This is probably my first real whinge post. But last week, I spent a good 9 hours on a Sunday in a training course that was a huge waste of time. And this was vital training - gun safety.
As part of our firearm safety plan, it is a requirement for all personnel using a firearm on the airport to have completed, in the previous 12 months, a gun safety course.
In writing this requirement, I kept it a little vague instead relying on the statutory requirement for such a course to be completed prior to the issue of a licence. I was thinking that this requirement, with it's backup in the form of training standards, would suffice as a key risk treatment strategy.
Unfortunately, today's training was not all I had hoped. I tagged along to meet my own personal expectations of accountability and I'm glad that I did. I don't doubt that the other's from my airport who attended would have given me a frank appraisal of their Sunday spent but I'm happy for the first hand knowledge.
Very little was offered by way of actual instruction with assessment left to the group to fumble our way through. Luckily for me, I have had some experience with firearms and was able to fill in a few gaps with only a little discussion but some of the more green attendees must have been scratching their heads at all the new words and concepts.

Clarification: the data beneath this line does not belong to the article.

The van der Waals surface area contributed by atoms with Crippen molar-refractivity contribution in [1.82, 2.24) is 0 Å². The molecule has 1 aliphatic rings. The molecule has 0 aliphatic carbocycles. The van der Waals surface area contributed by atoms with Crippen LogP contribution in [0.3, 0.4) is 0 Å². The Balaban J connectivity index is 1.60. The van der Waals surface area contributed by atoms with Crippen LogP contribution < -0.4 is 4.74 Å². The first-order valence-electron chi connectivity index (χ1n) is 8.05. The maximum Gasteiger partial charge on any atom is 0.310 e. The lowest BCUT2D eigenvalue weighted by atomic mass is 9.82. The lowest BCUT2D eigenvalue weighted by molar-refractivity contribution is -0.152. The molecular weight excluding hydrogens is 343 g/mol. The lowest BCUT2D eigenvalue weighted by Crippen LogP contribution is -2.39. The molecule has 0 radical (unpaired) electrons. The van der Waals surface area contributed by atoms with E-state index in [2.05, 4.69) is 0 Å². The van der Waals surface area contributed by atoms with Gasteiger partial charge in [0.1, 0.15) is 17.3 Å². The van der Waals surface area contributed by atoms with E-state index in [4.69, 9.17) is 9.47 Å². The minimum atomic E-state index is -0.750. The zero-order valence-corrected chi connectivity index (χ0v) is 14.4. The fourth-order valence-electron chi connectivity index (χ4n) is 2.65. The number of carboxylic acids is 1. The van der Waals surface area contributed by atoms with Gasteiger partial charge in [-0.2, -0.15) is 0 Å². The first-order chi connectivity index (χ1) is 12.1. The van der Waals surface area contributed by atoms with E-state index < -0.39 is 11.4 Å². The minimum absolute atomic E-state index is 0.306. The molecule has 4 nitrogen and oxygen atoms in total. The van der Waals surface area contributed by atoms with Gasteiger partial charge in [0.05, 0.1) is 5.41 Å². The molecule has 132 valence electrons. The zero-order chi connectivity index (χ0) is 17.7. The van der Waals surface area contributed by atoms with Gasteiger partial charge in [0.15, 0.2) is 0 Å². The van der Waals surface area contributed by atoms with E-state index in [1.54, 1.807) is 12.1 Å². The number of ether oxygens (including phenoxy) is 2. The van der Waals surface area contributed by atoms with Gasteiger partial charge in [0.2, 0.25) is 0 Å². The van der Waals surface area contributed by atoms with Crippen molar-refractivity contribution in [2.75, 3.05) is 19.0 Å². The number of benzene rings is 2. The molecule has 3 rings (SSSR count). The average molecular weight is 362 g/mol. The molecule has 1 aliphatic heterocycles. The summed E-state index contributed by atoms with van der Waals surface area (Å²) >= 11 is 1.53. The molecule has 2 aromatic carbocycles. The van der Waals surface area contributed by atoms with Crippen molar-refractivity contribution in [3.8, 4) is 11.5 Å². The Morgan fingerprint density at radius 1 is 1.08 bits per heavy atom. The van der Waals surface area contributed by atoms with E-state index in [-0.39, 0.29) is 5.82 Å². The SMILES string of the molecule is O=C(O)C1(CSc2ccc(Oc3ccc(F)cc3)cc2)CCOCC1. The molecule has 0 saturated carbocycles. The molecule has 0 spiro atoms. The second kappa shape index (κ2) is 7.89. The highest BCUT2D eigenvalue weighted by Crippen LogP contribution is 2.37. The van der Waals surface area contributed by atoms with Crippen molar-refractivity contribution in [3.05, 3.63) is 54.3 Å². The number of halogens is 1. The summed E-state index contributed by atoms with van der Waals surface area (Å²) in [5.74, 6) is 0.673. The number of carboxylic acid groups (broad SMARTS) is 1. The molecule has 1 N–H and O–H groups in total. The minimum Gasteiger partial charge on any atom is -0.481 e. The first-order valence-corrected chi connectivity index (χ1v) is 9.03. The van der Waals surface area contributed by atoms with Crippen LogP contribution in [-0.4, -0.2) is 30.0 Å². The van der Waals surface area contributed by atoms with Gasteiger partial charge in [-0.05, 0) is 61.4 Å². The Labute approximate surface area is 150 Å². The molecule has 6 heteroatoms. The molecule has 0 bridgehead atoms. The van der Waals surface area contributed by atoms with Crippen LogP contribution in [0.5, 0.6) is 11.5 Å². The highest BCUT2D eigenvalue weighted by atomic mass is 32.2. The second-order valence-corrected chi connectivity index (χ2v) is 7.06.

The practical side did little to develop the theory and descended into a bit of a "check out my big gun" show. Anyway, it's done now. Let's just notch that up to experience.
The Back-Up Plan
While the training will suffice for the airport staff who require a licence, I already had a back-up plan should the training not turn out as it should.
In a couple of weeks, our airport will be hosting an experienced instructor in bird and animal hazard management techniques including firearms. At this training, the airport team will receive specifically tailored training in the tools and techniques related to bird harassment using firearms. That should achieve the objective I set in the firearm safety plan.
The #1 lesson here is, of course, don't expect the completion of a training course to equate to the development of competence in your team. It is an easy trap to fall into - identify skill gap, identify training course, send operators to training, problem solved.
Ahh, no. That's not enough.
Either you need to validate the training course or assess the competence of staff upon their return. There is no way around it. If an airport manager wants to consider themselves accountable, he or she has to do more than tick the "training course undertaken" box.